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Primary Pediatric Brain Tumors of the Posterior Fossa Part II: A Comprehensive Overview of Medulloblastoma

  • Lisa Liang
  • Christopher Aiken
  • Kathleen Felton
  • Amanda Hogg
  • Frank van Landeghem
  • T. Klonisch
  • David D. Eisenstat
  • Tamra E. Werbowetski-OgilvieEmail author
Chapter
Part of the Contemporary Clinical Neuroscience book series (CCNE)

Abstract

Medulloblastoma (MB) is the most common malignant primary brain tumor in children and is currently classified into five distinct molecular subtypes (WNT, SHH-TP53 wild type, SHH-TP53 mutant, Group 3, and Group 4), based on genomic alterations, gene expression profiles, responses to treatment, and developmental cell of origin. The standard treatment for MB consists of surgical resection followed by radiation therapy and chemotherapy. However, current treatments do not take into account the extensive heterogeneity between and within MB subtypes. Cancer stem cells also play an important role in treatment failure and recurrence in MB, adding an additional layer of complexity in the form of cellular heterogeneity. This chapter will focus on the clinical presentation of MB, current treatment options, and histological classifications with a more detailed description of the current molecular subtypes, followed by exploration of cellular heterogeneity in the molecular era. Further dissection of tumor heterogeneity and identification of subtype-specific biomarkers will be crucial in the development of novel diagnostic markers and targeted therapies for these highly aggressive pediatric brain tumors.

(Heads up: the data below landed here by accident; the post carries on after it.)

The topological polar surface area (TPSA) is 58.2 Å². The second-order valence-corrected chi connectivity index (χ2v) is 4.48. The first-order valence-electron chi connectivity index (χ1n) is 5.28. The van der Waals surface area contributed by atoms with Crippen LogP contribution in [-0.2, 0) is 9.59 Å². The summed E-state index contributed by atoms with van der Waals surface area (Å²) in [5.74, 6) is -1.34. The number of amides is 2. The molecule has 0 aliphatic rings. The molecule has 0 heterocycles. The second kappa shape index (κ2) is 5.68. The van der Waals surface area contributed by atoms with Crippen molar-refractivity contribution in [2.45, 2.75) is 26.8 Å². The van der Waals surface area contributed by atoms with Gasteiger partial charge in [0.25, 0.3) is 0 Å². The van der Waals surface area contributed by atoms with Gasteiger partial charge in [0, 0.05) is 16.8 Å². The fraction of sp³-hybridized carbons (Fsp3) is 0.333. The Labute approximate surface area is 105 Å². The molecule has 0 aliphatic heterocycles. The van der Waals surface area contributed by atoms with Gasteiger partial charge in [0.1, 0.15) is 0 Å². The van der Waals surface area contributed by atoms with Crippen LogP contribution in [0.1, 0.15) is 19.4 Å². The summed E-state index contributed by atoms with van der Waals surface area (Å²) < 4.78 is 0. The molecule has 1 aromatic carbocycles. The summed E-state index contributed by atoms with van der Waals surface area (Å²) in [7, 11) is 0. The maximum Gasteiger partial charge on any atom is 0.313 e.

Keywords

Posterior fossa tumors Medulloblastoma Pediatric Tumor heterogeneity Cancer stem cell 

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Copyright information

© Springer International Publishing AG 2017

Authors and Affiliations

  • Lisa Liang
    • 1
  • Christopher Aiken
    • 1
    • 2
  • Kathleen Felton
    • 3
  • Amanda Hogg
    • 3
  • Frank van Landeghem
    • 4
  • T. Klonisch
    • 5
  • David D. Eisenstat
    • 3
    • 6
    • 7
  • Tamra E. Werbowetski-Ogilvie
    • 1
    • 2
    Email author
  1. 1.Regenerative Medicine Program, Department of Biochemistry & Medical GeneticsUniversity of ManitobaWinnipegCanada
  2. 2.Department of Physiology & PathophysiologyUniversity of ManitobaWinnipegCanada
  3. 3.Division of Hematology/Oncology, Department of Pediatrics, Stollery Children’s HospitalUniversity of AlbertaEdmontonCanada
  4. 4.Section of Neuropathology, Division of Anatomical Pathology, Department of Laboratory Medicine and PathologyUniversity of Alberta Hospital, University of AlbertaEdmontonCanada
  5. 5.Department of Human Anatomy and Cell ScienceUniversity of ManitobaWinnipegCanada
  6. 6.Department of Medical GeneticsUniversity of AlbertaEdmontonCanada
  7. 7.Department of OncologyUniversity of AlbertaEdmontonCanada

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